I'm an Indian & a SA-fan. I think cramps is a fitness issue & not an ijury. And I hope the umpires did what they thought was right. But why Strauss was seen nodding (with his head) such an EMPHATIC 'NO' when umpires just only asked for his opinion is beyond me. There should have been a BIG 'NO' for Runners long, long before back then in cricket. But I think ICC is weak and can't take any decisions on some facts like : 1. Runners 2. Why are day/night games being played which r largely unfair anyway ? Even if Namibia wins the toss, they can beat SA/Australia in a Day/Night game. 3. Why is cricket the only game where toss plays such a HUGE role ? 4. When will ICC ban T20s which is kill Art/Skills of a sportsman and reduce the ODI slightly by trimming off 10 overs each in each innings & divide the innings into 4 equal alternate innings of 20 overs each ? That way if a guy loving T20 will also love it too.

Finally, to Smith...Well done & beat Eng 5-0 (Tests) & blank them in ODIs.

Posted by version1 on (September 29, 2009, 4:54 GMT)

Runners should be abolished from the game. This is the only sport where you have pplayes keep playing even if they are injured. Its not fare to anybody and only serves the batsmen. And batsmen has enough liberties in the game as it stands.

Posted by Baria00 on (September 29, 2009, 4:52 GMT)

in case of tendulkar..compaq cup final was the first time he had ever taken a runner. mostly he has played through the pain but it is true that he would not come on the field after that type of the field..strauss was absolutely right in not allowing the runner to smith, u saw with ryder..when u r injured and can not run..u can just stand than play your shots..

Posted by TheOldBat on (September 29, 2009, 3:42 GMT)

Ah well Mr Strauss, I am sure that though Graeme Smith may be a gentleman when you visit our shores later this year, that there are a lot of South African fans who watched while you played revolving fielders thoughout the Ashes series who will, like our elephants, remember. If your poor bowlers need to go into the shade after a mere bowling spell, I guess we will remember Graeme after 3.5 hours in the field in 30 degree heat and over 3 hours batting suffering from cramp. We will also remember how many other cramped players were allowed to have a runner. We will remember the issues with Collingwood and the Kiwi's and the pommie need to win at all costs. And maybe too we will make sure that you too remember!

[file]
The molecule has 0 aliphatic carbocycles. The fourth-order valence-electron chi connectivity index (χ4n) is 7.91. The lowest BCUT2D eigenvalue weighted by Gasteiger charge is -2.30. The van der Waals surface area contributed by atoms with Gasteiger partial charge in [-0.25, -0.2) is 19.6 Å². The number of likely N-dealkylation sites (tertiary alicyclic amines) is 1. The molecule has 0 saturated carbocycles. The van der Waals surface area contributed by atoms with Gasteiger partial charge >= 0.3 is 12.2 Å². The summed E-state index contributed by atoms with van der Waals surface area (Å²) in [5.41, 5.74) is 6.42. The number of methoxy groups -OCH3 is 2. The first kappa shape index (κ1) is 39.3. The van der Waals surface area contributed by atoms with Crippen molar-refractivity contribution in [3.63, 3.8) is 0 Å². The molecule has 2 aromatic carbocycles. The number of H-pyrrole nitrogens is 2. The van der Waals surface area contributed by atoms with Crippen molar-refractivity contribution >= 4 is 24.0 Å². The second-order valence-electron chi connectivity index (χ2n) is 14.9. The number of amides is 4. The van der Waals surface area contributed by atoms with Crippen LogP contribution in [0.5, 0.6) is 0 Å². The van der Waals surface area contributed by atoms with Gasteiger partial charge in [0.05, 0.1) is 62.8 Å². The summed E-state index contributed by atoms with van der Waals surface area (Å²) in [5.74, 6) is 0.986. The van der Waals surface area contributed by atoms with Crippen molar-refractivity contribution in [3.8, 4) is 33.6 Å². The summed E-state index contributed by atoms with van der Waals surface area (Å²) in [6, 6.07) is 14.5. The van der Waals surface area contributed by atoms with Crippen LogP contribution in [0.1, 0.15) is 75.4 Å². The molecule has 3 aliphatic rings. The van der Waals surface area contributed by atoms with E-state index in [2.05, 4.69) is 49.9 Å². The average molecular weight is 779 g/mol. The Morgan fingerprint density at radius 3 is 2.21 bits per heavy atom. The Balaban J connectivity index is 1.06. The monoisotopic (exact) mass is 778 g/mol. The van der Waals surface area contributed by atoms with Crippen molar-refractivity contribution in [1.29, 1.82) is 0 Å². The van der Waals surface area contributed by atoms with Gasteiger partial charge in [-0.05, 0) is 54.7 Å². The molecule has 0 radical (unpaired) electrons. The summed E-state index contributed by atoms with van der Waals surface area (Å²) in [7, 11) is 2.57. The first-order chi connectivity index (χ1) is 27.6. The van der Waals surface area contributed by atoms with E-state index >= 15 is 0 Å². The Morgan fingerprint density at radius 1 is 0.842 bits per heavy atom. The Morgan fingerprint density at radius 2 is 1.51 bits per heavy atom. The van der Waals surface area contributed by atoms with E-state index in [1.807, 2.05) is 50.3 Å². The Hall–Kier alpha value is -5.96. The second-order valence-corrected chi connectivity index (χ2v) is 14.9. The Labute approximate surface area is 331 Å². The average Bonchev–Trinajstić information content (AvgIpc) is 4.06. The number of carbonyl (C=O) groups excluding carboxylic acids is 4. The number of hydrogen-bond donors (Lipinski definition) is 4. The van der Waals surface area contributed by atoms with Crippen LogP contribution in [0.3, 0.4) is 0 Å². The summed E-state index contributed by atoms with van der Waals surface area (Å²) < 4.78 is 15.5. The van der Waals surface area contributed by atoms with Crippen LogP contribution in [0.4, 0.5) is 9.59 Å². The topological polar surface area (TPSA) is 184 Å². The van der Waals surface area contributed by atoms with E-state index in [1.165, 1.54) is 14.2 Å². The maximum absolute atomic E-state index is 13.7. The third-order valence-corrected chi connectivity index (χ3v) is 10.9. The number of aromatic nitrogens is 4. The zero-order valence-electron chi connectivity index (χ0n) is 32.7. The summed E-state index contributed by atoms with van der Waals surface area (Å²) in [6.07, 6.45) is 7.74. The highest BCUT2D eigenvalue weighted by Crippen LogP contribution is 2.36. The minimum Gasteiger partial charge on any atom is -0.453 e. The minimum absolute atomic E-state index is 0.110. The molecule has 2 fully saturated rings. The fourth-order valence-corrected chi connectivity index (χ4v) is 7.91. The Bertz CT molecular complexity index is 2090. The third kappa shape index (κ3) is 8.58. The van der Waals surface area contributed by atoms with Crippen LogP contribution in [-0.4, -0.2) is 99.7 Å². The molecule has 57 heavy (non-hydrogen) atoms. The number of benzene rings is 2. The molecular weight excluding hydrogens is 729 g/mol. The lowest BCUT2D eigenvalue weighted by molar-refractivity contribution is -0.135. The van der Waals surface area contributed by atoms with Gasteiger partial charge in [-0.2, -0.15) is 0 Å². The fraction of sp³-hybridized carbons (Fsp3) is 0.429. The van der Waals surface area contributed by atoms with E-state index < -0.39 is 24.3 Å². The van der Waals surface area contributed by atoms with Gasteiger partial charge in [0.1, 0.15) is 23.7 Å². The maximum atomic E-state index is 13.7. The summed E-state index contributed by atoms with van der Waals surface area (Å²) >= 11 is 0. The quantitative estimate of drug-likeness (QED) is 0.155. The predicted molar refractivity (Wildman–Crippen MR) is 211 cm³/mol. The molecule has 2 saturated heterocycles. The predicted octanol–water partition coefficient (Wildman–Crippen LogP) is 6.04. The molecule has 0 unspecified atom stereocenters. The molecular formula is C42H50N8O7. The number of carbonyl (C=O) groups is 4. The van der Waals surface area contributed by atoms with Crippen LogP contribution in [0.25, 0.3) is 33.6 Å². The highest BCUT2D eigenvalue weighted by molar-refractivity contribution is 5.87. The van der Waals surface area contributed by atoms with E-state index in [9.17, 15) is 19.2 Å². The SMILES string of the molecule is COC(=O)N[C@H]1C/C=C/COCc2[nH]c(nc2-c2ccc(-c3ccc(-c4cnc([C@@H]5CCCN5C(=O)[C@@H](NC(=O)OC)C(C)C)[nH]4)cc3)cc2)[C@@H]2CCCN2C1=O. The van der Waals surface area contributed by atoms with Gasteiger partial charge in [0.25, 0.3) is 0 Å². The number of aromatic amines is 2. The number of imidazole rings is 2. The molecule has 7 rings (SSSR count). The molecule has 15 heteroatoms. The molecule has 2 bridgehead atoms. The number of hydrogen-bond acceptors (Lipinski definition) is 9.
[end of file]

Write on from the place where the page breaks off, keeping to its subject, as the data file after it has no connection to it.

Posted by Rooboy on (September 29, 2009, 3:31 GMT)

I think Strauss may have been a bit harsh but his decision is understandable. Utlimately it is up to the umpires anyway, and where do you draw the line if runners start being allowed for cramp? It will end up like the old days where someone like ranatunga could get a runner every game, merely on the basis of being a fat, out of shape, cheat, and we don't want that again.

Posted by arunbasa on (September 29, 2009, 3:20 GMT)

Whether allow a runner for a batsman is totaly depend on the Umpires. I don't know everybody talks that Strauss denied a runner. No where in the laws of cricket it is mentioned that opposite captain is to allow a runner. I think here don't blame Stauss for that since the decisios lies with the Umpires and the opposite captain is to be informed that's all. If the umpires are denying a batsman runner then they should take the decision by themselves and stood by that. Thus, it is fit to ask the umpires of the match why or why not Smith was not allowed with a runner after having cramps (which qualifies as a injury due to his stay of 95 overs in the field), which has been done in the past.

Posted by shovwar on (September 29, 2009, 3:15 GMT)